Pontryagin had recently developed his duality theory for locally compact abelian groups (Annals, 1934) in order to apply it to Alexander duality (again, Annals, 1934). If $K$ is a compact polyhedral complex in $\mathbb{R}^n$, there is a linking form which gives a pairing between $k$-cycles of $K$ and $(n-k-1)$-cycles of $\mathbb{R}^n-K$ and, in modern terms, induces an isomorphism of $H_k(K)$ with $H^{n-k-1}(\mathbb{R}^n-K)$. Alexander's formulation equated the Betti numbers over a field (mod 2, initially - Dieudonné p. 57) of $K$ and its complement, but it was understood that the full homology groups of $K$ and $\mathbb{R}^n-K$ need not be isomorphic. Pontryagin showed that if one takes a Pontryagin-dual pair of metric abelian groups, say $\mathbb{Z}$ and $\mathbb{T}$, so that each is the character group of the other, then $H_k(K;\mathbb{T})$ is Pontryagin-dual to $H_{n-k-1}(\mathbb{R}^n-K;\mathbb{Z})$ via the linking form.

From Alexander's introduction:

Now, if we use Pontrjagin's cycles, the $k$th connectivity [homology] group of a compact, metric space becomes a compact, metric group. Moreover, by a theorem of Pontrjagin, every such group may be identified with the character group of a countable, discrete group. This immediately suggests the advisability of regarding the discrete group, rather than its equivalent (though more complicated) metric character group as the $k$th invariant of a space.... One decided advantage of taking the discrete groups...as the fundamental connectivity groups of a space is that we can then take the product...of two elements of the same or different groups.

Guided by Pontryagin's generalisation of his own duality theorem, Alexander finds a simple construction that supersedes Pontryagin's as a basic invariant. (The universal coefficient theorem gives a modern perspective on why Pontryagin's choice of coefficient groups works. I must admit, his formulation of duality is very clean.)

Can anyone comment on Kolmogorov's route to cohomology?

ADDED. On obstruction theory: Charles Matthews's comments draw attention to a 1940 paper of Eilenberg. The MathSciNet review of that paper (by Hurewicz, whose homotopy groups, useful for obstruction theory, date from 1935-36) points me to its 1937 forerunner by Whitney, "The maps of an $n$-complex into an $n$-sphere" (Duke M.J. 3 (no.1), 51-55). This work, too, was presented at the Moscow conference in 1935. Though the topic is different, Whitney's introduction closely resembles Alexander's:

The classes of maps of an $n$-complex into an $n$-sphere were classified by H. Hopf in 1932. Recently, Hurewicz [1935-6] has extended this theorem by replacing the sphere with more general spaces. Freudenthal [1935] and Steenrod have noted that the theorem and proof are simplified by using real numbers reduced mod 1 in place of integers as coefficients in the chains considered. We shall give here a statement of the theorem that seems most natural; the proof is quite simple.... The fundamental tool of the paper is the notion of "coboundary"; it has come into prominence in the last few years.
  • $\begingroup$ I think your opening remarks may be particularly apt to the proposition that cohomology had to be seen as a contravariant theory in its own right, standing clear of considerations of duality. There is probably more to say, particularly about the obstruction theory side (see comments in eom.springer.de/O/o068070.htm about work of Pontryagin in 1938 as well as Eilenberg, Cohomology and continuous mappings, Ann. of Math., 41 (1940)). $\endgroup$ Sep 26, 2010 at 9:12
  • $\begingroup$ The simplest remarks about contravariance, for example that it will arise from mapping space X into something rather than something into X, seem hardly visible. So the historical data may not support what I was angling for (see orthodox account of obstruction theory in Spanier's Algebraic Topology). Unfortunately Massey's article is not all readable on Google Books. But I shall accept the answer as clarifying the question a good deal. $\endgroup$ Sep 26, 2010 at 9:17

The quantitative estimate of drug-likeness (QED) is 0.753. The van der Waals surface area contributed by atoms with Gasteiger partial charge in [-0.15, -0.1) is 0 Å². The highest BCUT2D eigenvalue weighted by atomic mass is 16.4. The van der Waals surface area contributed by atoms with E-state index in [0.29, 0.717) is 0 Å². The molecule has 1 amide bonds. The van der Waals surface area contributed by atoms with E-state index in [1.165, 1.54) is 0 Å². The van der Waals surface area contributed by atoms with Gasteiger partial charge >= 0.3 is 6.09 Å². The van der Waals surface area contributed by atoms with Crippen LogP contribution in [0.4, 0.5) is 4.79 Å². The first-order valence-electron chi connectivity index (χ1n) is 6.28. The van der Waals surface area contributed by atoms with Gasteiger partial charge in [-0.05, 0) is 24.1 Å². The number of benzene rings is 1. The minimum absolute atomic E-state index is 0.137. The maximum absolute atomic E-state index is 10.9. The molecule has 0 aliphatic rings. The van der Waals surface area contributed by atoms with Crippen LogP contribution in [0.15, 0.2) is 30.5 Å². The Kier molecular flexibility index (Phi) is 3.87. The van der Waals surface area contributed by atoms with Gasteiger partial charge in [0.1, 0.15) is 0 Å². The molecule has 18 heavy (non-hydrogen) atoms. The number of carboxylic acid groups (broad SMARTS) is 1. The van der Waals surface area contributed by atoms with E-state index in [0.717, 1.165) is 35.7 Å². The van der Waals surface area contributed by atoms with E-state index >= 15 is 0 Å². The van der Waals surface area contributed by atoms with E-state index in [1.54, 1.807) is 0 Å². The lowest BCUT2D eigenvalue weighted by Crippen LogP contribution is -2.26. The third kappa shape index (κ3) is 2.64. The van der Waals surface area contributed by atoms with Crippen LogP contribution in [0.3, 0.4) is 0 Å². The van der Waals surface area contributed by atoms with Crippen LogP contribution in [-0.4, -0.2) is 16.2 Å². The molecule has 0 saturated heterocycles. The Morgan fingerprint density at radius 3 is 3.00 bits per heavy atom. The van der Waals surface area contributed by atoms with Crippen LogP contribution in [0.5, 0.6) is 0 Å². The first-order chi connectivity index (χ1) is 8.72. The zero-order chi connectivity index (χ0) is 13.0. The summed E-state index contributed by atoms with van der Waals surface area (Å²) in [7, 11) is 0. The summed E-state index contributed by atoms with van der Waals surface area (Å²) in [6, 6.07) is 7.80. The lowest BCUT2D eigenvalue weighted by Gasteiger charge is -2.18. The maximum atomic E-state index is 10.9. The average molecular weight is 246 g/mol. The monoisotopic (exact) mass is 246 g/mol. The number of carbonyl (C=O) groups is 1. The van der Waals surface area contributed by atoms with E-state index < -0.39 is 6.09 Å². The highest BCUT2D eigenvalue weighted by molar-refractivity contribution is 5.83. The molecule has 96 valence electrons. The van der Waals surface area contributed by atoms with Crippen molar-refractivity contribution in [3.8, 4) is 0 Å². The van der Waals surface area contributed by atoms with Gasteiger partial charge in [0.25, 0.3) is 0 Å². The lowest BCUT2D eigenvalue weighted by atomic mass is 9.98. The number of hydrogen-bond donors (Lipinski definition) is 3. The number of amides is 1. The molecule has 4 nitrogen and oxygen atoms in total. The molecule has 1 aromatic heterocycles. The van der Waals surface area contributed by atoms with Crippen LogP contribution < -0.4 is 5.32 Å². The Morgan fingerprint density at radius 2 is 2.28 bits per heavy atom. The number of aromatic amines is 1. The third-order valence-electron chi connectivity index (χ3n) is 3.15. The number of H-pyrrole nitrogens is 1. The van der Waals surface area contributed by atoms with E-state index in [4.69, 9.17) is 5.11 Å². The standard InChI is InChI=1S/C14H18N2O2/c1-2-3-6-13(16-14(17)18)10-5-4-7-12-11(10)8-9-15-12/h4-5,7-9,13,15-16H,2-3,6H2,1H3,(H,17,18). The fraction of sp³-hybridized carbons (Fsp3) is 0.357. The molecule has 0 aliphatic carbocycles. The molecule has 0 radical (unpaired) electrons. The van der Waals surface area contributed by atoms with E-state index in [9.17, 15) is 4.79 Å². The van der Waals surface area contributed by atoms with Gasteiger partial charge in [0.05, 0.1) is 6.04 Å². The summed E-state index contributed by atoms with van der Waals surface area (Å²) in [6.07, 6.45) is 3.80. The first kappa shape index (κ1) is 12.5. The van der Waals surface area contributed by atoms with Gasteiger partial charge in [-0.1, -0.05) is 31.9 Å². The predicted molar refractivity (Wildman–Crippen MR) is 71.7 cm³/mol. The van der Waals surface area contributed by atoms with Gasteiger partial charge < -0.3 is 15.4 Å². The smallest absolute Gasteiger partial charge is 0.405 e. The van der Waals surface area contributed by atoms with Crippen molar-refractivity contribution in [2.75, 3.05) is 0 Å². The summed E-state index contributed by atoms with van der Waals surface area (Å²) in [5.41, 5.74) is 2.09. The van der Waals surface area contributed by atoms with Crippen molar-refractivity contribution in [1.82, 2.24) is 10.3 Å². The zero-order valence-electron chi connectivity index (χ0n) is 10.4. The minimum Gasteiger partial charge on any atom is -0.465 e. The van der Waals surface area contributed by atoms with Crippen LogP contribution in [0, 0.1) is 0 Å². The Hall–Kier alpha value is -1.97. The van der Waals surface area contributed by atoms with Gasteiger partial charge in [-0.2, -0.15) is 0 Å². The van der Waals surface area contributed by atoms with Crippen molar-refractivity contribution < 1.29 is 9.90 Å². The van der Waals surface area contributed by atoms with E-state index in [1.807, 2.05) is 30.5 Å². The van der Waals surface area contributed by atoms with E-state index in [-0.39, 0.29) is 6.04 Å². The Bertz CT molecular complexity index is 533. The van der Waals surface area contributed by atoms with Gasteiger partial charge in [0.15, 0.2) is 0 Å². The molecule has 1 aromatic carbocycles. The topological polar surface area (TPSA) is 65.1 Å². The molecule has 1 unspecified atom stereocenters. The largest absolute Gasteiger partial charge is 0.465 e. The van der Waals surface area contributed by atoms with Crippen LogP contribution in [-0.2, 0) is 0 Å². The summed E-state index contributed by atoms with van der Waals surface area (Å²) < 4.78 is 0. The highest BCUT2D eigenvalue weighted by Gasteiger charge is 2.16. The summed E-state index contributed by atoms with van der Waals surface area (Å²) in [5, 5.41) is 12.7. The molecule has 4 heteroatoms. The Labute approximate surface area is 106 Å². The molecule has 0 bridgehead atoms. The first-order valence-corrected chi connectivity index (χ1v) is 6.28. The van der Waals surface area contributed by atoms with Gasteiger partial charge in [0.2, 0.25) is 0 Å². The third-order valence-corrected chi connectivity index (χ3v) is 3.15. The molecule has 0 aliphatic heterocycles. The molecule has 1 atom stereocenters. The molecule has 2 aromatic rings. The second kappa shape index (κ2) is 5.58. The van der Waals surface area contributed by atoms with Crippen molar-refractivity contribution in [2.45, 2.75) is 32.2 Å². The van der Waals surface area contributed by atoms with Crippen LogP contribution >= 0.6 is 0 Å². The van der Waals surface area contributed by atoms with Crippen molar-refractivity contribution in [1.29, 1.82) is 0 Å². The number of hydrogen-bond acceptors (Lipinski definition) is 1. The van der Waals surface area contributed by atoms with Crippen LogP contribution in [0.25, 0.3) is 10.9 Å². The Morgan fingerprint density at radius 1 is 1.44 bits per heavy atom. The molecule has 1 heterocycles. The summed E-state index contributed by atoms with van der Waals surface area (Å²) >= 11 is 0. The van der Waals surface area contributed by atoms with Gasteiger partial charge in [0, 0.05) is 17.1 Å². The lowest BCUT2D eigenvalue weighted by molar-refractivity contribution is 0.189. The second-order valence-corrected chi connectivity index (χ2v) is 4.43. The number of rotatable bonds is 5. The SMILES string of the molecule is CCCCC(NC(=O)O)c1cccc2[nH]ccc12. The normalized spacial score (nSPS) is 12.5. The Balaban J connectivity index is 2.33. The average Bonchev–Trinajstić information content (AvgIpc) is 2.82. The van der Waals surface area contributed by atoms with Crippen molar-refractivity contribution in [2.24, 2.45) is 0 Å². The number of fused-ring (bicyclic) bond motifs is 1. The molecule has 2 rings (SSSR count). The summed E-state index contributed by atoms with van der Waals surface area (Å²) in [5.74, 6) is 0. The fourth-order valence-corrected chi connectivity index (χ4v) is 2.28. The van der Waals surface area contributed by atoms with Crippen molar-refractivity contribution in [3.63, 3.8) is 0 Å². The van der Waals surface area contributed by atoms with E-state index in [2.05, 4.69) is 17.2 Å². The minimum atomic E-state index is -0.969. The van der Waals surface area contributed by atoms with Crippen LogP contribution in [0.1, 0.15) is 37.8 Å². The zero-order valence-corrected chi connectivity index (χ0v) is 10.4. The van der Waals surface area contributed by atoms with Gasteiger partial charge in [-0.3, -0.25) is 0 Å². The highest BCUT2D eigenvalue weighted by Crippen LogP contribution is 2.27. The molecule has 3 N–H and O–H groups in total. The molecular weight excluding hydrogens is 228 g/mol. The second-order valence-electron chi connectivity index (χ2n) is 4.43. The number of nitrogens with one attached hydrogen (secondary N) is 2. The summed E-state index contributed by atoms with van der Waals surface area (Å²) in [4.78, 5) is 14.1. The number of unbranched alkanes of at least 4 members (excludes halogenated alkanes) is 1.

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    $\begingroup$ The "application of Pontryagin duality" which you mention was in fact the one which motivated Pontryagin's work all along. His goal was to show that the (integral) homology groups of the complement of a compact set K in R^n are intrinsic to K itself as a top. space, so those groups do not depend on the particular embedding of K into R^n. His novel idea was to use homology groups of K with coefficients in the compact group S^1 rather than, say, in Z or Z/m. See page 246 of his autobiography or the bottom half of page 7 of springerlink.com/content/31433l4686744260 ... $\endgroup$
    – KConrad
    Nov 1, 2010 at 5:24
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    $\begingroup$ In particular, I think your description of what Pontryagin showed, in terms of duality and homology groups, would be better expressed using integral homology of the complement of K and S^1 homology of K rather than integral homology of K and S^1 homology of the complement of K. The goal all along was to show the integral homology of the complement of K is determined somehow by K. $\endgroup$
    – KConrad
    Nov 1, 2010 at 5:29
  • $\begingroup$ KConrad: Many thanks for the informative comments. $\endgroup$
    – Tim Perutz
    Nov 1, 2010 at 11:10

As explained to us by Alan Mayer, sheaf cohomology is a generalization of cech cohmology. I found this very helpful.

As to the question of how ordinary cohomology arose, Hermann Weyl implies in the revised version of his book Concept of a Riemann surface, that it is a generalization of the Weierstrass, Hensel,and Landsberg approach to Riemann surfaces, focusing first on the behavior of integrals, and passing from that to deductions about the paths of integration.

Bott also used to say that a cocyle was "something that hovers over a space and when it sees a cycle, pounces on it and spits out a number". Such a thing he then observed was provided by an integral, and went on to introduce de Rham cohomology as the most natural type. So he too seemed to suggest that the fundamental example giving rise to cohomology was classical integration over cycles.